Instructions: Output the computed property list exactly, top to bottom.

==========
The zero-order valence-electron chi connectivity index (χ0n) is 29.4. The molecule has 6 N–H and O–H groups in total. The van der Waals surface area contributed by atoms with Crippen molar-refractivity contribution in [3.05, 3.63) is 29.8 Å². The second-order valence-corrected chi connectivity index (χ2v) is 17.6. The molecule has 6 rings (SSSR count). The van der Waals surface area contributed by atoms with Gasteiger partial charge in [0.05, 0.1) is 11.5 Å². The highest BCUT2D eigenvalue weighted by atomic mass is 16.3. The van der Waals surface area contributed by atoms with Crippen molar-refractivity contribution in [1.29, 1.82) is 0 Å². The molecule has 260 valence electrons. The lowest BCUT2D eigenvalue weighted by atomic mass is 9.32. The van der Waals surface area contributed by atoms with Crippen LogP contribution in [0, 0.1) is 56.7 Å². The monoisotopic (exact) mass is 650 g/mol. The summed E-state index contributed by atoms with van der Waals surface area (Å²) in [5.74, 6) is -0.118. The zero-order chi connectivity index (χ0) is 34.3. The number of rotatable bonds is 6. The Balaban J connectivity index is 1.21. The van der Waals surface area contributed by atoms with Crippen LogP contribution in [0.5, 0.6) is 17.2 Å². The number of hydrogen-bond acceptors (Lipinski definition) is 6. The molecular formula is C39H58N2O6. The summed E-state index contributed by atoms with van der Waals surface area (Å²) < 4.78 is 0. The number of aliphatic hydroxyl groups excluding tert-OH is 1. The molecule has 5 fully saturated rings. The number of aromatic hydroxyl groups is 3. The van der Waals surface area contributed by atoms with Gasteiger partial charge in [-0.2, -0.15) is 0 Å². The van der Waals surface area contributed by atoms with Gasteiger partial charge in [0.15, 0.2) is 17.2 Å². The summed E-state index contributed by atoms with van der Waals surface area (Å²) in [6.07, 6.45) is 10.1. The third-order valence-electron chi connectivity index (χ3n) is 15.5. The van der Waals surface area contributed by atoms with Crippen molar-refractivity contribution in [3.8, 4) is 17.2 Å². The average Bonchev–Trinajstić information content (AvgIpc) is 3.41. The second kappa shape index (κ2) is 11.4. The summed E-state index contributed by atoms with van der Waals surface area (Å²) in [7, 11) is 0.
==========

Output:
The zero-order valence-electron chi connectivity index (χ0n) is 29.4. The molecule has 6 N–H and O–H groups in total. The van der Waals surface area contributed by atoms with Crippen molar-refractivity contribution in [3.05, 3.63) is 29.8 Å². The second-order valence-corrected chi connectivity index (χ2v) is 17.6. The molecule has 6 rings (SSSR count). The van der Waals surface area contributed by atoms with Gasteiger partial charge in [0.05, 0.1) is 11.5 Å². The highest BCUT2D eigenvalue weighted by atomic mass is 16.3. The van der Waals surface area contributed by atoms with Crippen molar-refractivity contribution in [1.29, 1.82) is 0 Å². The molecule has 260 valence electrons. The lowest BCUT2D eigenvalue weighted by atomic mass is 9.32. The van der Waals surface area contributed by atoms with Crippen LogP contribution in [0, 0.1) is 56.7 Å². The monoisotopic (exact) mass is 650 g/mol. The summed E-state index contributed by atoms with van der Waals surface area (Å²) in [5.74, 6) is -0.118. The zero-order chi connectivity index (χ0) is 34.3. The number of rotatable bonds is 6. The Balaban J connectivity index is 1.21. The van der Waals surface area contributed by atoms with Crippen LogP contribution in [0.5, 0.6) is 17.2 Å². The number of hydrogen-bond acceptors (Lipinski definition) is 6. The molecular formula is C39H58N2O6. The summed E-state index contributed by atoms with van der Waals surface area (Å²) < 4.78 is 0. The number of aliphatic hydroxyl groups excluding tert-OH is 1. The molecule has 5 fully saturated rings. The number of aromatic hydroxyl groups is 3. The van der Waals surface area contributed by atoms with Gasteiger partial charge in [-0.2, -0.15) is 0 Å². The van der Waals surface area contributed by atoms with Gasteiger partial charge in [0.15, 0.2) is 17.2 Å². The summed E-state index contributed by atoms with van der Waals surface area (Å²) in [6.07, 6.45) is 10.1. The third-order valence-electron chi connectivity index (χ3n) is 15.5. The van der Waals surface area contributed by atoms with Crippen molar-refractivity contribution in [3.8, 4) is 17.2 Å². The average Bonchev–Trinajstić information content (AvgIpc) is 3.41. The second kappa shape index (κ2) is 11.4. The summed E-state index contributed by atoms with van der Waals surface area (Å²) in [7, 11) is 0.